I recently visited my mom. She lives in Mt. Lebanon, which is a southern suburb of Pittsburgh. She is still in the house where my two brothers and I grew up. I make several trips a year back to the town of my childhood. This particular trip, however, was more than just a routine visit. It was in part, to take a purposeful journey into my past. To reflect. To honor. That journey begins in Squirrel Hill.
My mom’s life with my dad did not start in Mt. Lebanon. After a few moves, they settled in the predominantly Jewish community of Squirrel Hill, on Hobart Street. Our grandparents on both sides also lived in “The Hill” after emigrating through Ellis Island.
There were Sunday trips to visit my father’s mother who lived on Munhall Street. The smell of plastic-covered furniture. It squeaked like a mouse when my father moved during his naps. Quiet snoring that I can still hear when I am alone at his grave. Mark gave me noogies on my head while we lay on our grandmother’s 40-year-old carpet, watching television.
We battled for control of that black-and-white TV. I preferred cartoons. Mark preferred movies. I changed the channel. Mark pushed me aside and turned it back. A wrestling match ensued, stopped by the irritated grunt of our dad, awoken by our horseplay. The oft-repeated growl of, “Cut it out.”
His edict came as our grandmother called from the kitchen for us to get our bologna sandwiches and ginger ale. When our television shows were over, it was time to explore.
Our grandmother’s basement meant hidden treasure. Books written in Russian and Yiddish. They smelled of must and mold, but to a 10-year-old child, it was the aroma of adventure and places far away. I might strike gold. Find a coin or two. Old photos. More treasure from the old country. A connection to the past I did not yet understand. The drive back home always included a stop at the Isley’s Dairy in Oakland for the mouth-watering, melt in our mouth, chocolate covered Klondike Bars. When our grandmother died, uncontrollable sobs of grief as I held my younger brother in the bathroom of the Burton L. Hirsch Funeral Home. The first time either of us experienced loss.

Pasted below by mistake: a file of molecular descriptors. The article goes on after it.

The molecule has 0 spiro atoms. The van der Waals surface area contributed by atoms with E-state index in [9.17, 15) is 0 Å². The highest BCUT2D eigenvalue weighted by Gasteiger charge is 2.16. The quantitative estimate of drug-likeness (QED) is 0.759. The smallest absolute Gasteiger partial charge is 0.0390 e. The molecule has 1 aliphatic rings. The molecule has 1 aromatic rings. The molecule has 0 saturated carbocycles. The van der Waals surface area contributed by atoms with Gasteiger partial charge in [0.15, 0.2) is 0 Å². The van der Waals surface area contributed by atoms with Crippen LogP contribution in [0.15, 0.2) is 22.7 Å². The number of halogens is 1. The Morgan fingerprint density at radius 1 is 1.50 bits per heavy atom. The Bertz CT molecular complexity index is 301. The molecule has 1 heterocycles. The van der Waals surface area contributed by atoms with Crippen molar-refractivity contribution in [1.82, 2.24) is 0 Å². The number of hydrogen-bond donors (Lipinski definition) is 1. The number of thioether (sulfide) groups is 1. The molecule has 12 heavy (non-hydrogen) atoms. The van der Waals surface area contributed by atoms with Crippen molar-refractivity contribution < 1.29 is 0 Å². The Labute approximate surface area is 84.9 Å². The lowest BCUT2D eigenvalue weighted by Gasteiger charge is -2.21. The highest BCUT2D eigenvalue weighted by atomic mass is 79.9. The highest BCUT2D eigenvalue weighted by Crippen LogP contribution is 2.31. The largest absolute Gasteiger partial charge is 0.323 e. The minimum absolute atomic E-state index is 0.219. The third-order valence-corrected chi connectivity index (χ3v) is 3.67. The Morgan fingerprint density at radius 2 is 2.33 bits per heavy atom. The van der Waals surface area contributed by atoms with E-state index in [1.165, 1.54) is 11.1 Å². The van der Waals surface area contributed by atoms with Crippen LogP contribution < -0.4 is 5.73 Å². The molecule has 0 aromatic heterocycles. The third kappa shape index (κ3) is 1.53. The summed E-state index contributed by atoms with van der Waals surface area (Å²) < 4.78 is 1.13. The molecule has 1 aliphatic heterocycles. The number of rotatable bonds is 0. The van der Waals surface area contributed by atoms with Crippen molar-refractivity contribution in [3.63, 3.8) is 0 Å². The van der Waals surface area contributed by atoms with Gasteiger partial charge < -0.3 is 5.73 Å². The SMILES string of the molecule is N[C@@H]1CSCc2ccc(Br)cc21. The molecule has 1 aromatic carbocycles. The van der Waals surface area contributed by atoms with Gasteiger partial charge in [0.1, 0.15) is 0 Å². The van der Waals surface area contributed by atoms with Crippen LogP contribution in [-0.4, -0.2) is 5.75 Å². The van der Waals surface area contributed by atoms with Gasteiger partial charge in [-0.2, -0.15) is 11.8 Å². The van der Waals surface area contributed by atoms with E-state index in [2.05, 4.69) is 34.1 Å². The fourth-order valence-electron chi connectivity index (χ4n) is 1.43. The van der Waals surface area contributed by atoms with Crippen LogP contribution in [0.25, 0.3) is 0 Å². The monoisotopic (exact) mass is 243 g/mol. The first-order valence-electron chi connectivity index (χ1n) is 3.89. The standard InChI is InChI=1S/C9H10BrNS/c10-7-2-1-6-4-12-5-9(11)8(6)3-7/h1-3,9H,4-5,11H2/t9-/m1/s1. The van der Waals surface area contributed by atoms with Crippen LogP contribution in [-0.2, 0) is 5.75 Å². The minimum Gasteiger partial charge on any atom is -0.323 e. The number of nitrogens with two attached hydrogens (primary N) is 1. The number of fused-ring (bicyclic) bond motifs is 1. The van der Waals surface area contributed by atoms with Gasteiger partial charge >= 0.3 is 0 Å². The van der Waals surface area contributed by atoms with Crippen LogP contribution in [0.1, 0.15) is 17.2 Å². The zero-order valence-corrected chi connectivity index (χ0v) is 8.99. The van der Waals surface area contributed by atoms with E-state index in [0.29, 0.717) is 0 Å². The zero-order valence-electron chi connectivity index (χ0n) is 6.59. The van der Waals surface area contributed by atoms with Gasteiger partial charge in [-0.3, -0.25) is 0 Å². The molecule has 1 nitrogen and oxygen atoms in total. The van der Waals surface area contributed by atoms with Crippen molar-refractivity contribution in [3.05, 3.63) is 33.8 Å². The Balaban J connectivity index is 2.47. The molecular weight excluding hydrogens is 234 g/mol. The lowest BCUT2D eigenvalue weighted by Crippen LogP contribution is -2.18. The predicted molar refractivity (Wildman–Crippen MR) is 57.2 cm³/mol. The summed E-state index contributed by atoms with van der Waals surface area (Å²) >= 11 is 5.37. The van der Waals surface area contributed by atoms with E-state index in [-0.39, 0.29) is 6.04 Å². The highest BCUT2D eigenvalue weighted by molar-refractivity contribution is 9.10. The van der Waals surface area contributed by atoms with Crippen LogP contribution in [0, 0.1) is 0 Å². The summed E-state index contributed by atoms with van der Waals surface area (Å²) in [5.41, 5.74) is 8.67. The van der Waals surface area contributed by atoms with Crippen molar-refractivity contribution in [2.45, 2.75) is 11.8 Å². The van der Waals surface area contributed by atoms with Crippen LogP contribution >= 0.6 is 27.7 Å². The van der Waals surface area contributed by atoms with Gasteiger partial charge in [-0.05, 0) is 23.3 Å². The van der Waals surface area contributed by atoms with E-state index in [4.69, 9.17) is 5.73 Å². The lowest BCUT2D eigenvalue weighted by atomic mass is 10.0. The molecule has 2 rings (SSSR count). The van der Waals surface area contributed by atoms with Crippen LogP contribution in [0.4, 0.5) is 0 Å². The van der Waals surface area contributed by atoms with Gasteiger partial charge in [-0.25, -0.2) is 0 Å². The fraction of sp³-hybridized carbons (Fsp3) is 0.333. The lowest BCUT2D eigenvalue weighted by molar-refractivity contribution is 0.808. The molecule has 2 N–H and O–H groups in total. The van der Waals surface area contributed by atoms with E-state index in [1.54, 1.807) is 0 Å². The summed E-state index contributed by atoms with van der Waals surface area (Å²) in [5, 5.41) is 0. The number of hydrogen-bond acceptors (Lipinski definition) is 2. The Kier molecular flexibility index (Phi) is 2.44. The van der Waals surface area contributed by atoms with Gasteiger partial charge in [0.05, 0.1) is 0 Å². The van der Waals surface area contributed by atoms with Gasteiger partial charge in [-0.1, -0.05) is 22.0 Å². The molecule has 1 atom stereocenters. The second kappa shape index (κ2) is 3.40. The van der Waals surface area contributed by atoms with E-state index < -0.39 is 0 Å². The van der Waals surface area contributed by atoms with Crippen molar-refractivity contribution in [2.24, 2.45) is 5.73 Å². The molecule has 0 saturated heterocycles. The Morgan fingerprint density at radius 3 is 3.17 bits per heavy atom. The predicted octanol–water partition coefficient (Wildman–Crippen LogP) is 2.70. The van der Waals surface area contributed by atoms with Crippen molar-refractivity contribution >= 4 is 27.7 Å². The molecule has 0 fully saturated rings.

I pulled my rental car in front of that house on Munhall Street, now bracketed by hip condos. High-end autos parked bumper to bumper. Not the building of my childhood, yet it was. I became tunnel-visioned, blocking out all evidence of the present. A car in the driveway. Should I knock? Maybe they will let me go upstairs to the forbidden, haunted room. It was off limits to me and my brothers. I thought of ghosts, murders, and monsters. Why couldn’t I go up?
I would not know for over 40 years that it was forbidden because they rented it out to tenants. Even into my adulthood, I thought of it as the room of Chiller Theatre ghouls and flesh-eating zombies. I stood outside the home. I wanted to go in. To walk upstairs and open that door. To quell the fears of the little boy still inside me. I drove on.
My next stop was my Nanny’s house. My mom’s mother. Visiting Nanny often meant a bus trip to her place on Phillips Avenue alone or with my brothers. I loved to rummage through the old, black, traveling salesman trunk under the bed. When my grandfather was napping on the couch or watching television, I laid on my stomach and pulled it out inch by inch, so as not to make a sound and alert him. There were socks, shirts, and ties he sold up and down Murray Avenue and at clothing shops in downtown Pittsburgh. The real treasure though was the money he kept hidden in his bible under an old wooden table stand. My heartbeat quickened when he pulled it out and said in his gravel voice, as he handed me 10 dollars: “Don’t tell your nanny I gave this to you.”